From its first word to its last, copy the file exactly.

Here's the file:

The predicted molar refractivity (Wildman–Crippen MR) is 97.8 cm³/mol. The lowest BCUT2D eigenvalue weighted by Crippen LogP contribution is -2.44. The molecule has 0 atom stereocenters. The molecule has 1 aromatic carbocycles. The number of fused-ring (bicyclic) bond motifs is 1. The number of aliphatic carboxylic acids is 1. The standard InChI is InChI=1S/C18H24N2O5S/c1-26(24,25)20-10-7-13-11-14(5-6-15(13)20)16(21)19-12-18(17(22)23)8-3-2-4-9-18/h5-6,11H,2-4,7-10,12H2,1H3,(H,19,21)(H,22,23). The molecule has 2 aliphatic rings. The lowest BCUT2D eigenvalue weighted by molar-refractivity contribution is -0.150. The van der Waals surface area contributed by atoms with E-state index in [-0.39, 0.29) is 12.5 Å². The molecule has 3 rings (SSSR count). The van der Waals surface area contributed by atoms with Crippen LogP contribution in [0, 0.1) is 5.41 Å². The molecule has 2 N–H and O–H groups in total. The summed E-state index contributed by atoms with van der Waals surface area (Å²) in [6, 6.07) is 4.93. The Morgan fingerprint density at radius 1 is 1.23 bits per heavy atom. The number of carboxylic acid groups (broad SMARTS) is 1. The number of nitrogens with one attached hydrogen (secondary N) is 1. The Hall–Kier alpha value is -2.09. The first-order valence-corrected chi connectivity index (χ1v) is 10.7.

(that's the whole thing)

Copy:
The predicted molar refractivity (Wildman–Crippen MR) is 97.8 cm³/mol. The lowest BCUT2D eigenvalue weighted by Crippen LogP contribution is -2.44. The molecule has 0 atom stereocenters. The molecule has 1 aromatic carbocycles. The number of fused-ring (bicyclic) bond motifs is 1. The number of aliphatic carboxylic acids is 1. The standard InChI is InChI=1S/C18H24N2O5S/c1-26(24,25)20-10-7-13-11-14(5-6-15(13)20)16(21)19-12-18(17(22)23)8-3-2-4-9-18/h5-6,11H,2-4,7-10,12H2,1H3,(H,19,21)(H,22,23). The molecule has 2 aliphatic rings. The lowest BCUT2D eigenvalue weighted by molar-refractivity contribution is -0.150. The van der Waals surface area contributed by atoms with E-state index in [-0.39, 0.29) is 12.5 Å². The molecule has 3 rings (SSSR count). The van der Waals surface area contributed by atoms with Crippen LogP contribution in [0, 0.1) is 5.41 Å². The molecule has 2 N–H and O–H groups in total. The summed E-state index contributed by atoms with van der Waals surface area (Å²) in [6, 6.07) is 4.93. The Morgan fingerprint density at radius 1 is 1.23 bits per heavy atom. The number of carboxylic acid groups (broad SMARTS) is 1. The number of nitrogens with one attached hydrogen (secondary N) is 1. The Hall–Kier alpha value is -2.09. The first-order valence-corrected chi connectivity index (χ1v) is 10.7.